Notice the plunge in resources that the DPRK took from 1990 to 1991. Since 1990 the DPRK has been very cut off from what it had been previously consuming. At the former level, this hit is dire as heating in the cold DPRK is essential in the long winter, and so North Korean forests have been further radically decimated to meet the needs of the common people.

1990 - $2.5 billion (the USSR)
1991 - $365 million (the USSR/Russia)
1995 - $70.1 million
2000 - $38.4 million
2002 - $130 million
2005 - $228 million
2006 - $190 million
2007 - $126 million
2010 - $82.3 million

17 September 2012 – Russia and DPRK reached an agreement that DPRK owes a debt of $11 billion to Russia:
  • Russia canceled the DPRK’s debt of $10 billion
  • Remaining $1 billion should be spent for joint projects in DPRK in education, health care and in the energy sector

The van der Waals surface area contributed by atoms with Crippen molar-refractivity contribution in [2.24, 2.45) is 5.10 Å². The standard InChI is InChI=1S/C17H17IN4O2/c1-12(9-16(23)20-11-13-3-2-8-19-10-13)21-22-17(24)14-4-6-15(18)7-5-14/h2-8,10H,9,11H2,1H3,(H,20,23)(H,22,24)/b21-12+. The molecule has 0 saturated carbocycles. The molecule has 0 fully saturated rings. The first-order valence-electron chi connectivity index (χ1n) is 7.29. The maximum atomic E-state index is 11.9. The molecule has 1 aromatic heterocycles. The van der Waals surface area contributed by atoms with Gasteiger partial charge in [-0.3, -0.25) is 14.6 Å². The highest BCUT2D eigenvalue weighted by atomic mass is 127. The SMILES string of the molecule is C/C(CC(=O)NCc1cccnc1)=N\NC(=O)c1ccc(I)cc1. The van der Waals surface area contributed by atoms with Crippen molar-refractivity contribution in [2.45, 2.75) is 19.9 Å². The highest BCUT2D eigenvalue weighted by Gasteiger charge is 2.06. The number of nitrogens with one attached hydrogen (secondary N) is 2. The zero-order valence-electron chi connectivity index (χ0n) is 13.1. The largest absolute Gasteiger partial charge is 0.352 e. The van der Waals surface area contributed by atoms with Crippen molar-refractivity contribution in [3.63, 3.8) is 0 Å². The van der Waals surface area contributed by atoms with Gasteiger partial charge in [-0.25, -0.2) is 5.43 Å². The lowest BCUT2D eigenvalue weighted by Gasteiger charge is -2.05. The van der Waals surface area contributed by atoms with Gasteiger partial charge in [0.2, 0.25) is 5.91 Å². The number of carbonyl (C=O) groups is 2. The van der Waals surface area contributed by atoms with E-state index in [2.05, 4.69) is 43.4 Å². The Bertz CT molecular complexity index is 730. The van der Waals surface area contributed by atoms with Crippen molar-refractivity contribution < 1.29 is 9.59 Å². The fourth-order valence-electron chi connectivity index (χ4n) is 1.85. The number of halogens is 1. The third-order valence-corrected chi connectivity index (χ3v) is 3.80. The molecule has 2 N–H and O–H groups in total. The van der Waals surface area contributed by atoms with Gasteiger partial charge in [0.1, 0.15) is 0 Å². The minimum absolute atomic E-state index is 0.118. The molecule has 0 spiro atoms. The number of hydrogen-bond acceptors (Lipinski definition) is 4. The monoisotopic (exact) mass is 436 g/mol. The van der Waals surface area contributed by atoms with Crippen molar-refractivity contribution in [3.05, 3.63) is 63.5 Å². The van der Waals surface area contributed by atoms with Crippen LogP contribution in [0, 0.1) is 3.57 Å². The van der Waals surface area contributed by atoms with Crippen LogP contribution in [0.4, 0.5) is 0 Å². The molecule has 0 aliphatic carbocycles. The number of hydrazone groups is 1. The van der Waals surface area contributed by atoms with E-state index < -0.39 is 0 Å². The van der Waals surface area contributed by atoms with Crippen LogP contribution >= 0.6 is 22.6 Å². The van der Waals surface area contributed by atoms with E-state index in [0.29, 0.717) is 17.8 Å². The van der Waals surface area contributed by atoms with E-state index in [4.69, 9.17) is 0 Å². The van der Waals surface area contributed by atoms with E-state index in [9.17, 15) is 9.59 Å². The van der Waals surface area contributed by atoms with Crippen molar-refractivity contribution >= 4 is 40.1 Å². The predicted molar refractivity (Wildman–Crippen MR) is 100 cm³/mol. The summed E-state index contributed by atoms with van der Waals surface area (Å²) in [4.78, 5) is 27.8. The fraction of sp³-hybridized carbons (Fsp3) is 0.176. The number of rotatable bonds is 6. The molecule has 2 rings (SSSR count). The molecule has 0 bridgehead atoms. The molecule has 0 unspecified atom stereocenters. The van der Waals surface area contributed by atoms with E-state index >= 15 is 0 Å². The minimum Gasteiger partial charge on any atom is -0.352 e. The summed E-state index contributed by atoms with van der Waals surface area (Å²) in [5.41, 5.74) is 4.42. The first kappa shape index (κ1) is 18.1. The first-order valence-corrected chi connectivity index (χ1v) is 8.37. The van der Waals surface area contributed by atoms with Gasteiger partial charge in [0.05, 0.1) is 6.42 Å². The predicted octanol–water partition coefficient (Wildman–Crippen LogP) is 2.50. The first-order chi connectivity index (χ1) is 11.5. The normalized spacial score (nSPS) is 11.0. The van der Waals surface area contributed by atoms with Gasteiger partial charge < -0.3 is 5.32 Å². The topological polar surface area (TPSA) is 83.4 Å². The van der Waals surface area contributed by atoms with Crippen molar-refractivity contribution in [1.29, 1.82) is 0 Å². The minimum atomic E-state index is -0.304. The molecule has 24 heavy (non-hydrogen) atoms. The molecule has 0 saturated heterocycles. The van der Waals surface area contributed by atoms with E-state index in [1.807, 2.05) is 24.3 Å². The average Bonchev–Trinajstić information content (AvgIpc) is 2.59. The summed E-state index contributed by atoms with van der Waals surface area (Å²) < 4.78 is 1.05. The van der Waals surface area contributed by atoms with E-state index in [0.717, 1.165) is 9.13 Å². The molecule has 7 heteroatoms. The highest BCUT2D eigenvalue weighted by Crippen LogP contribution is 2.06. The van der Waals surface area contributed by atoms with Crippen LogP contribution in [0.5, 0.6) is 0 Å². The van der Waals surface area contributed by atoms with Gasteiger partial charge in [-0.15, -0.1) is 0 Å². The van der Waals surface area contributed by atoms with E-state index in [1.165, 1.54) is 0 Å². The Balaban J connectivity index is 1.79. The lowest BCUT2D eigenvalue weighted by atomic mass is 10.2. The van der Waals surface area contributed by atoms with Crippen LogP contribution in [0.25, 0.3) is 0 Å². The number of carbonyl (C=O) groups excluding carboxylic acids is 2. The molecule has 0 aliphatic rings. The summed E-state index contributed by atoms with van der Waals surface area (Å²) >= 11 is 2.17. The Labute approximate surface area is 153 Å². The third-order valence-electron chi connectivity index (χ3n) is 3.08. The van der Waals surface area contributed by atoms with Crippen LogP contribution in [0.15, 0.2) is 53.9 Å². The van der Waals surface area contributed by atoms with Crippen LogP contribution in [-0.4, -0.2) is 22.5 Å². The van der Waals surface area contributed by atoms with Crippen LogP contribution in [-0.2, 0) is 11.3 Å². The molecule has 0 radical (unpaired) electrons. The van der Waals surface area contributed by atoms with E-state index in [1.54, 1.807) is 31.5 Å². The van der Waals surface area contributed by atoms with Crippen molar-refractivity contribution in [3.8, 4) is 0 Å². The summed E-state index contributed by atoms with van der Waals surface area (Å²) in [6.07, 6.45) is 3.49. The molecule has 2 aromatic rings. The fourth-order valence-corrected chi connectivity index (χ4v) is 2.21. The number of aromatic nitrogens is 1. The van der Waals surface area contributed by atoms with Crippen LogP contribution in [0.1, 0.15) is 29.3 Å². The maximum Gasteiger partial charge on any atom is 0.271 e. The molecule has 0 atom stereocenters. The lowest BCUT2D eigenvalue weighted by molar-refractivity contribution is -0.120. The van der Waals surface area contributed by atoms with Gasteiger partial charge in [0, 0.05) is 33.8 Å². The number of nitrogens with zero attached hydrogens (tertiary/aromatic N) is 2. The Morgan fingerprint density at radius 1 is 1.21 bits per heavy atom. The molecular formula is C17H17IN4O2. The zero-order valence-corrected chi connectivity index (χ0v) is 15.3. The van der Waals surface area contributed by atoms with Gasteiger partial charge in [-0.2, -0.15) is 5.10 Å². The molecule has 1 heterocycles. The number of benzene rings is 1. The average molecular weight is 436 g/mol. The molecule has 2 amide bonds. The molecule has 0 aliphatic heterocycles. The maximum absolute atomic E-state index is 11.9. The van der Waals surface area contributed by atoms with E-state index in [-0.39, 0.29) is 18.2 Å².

Similarly, if one looks at the light emission/pollution in one of NASA’s global night maps, the US, Europe, Japan and South Korea, and to a lesser extent other countries are brilliantly illuminated. Just north of South Korea is a particularly dark spot on the global map. North Korea has next to no night illumination. The country doesn’t have the resources and neither does it have the imports to facilitate such “visualization”.

Some statistics on the world economies, which are reflected in the NASA night maps:
  • In 1980, EU15 had 29% of the world GDP, NAPTA 27%, and East Asia 14%.
  • In 2000, EU15 had 25%, while that of NAFTA had increased and East Asia almost doubled. In total, the three regions represented 83% of world GDP.

National economy of North Korea is very vulnerable in facing natural disasters. Thus deforestation and land use change create risks for people’s well-being.

DPRK’s strategy program for reforestation

Main tasks in the general forestation program:
  • 10 years: forest recovery stage (establishment of model units and their expansion)
  • 20 years: recovery complete stage
  • 30 years: escalating forests resources stage
Critical areas for aid and assistance
  • Information: need of databases creation for land use, forest activities, biodiversity)
  • SFM policies: lack policies and legislation on forest use, planning and management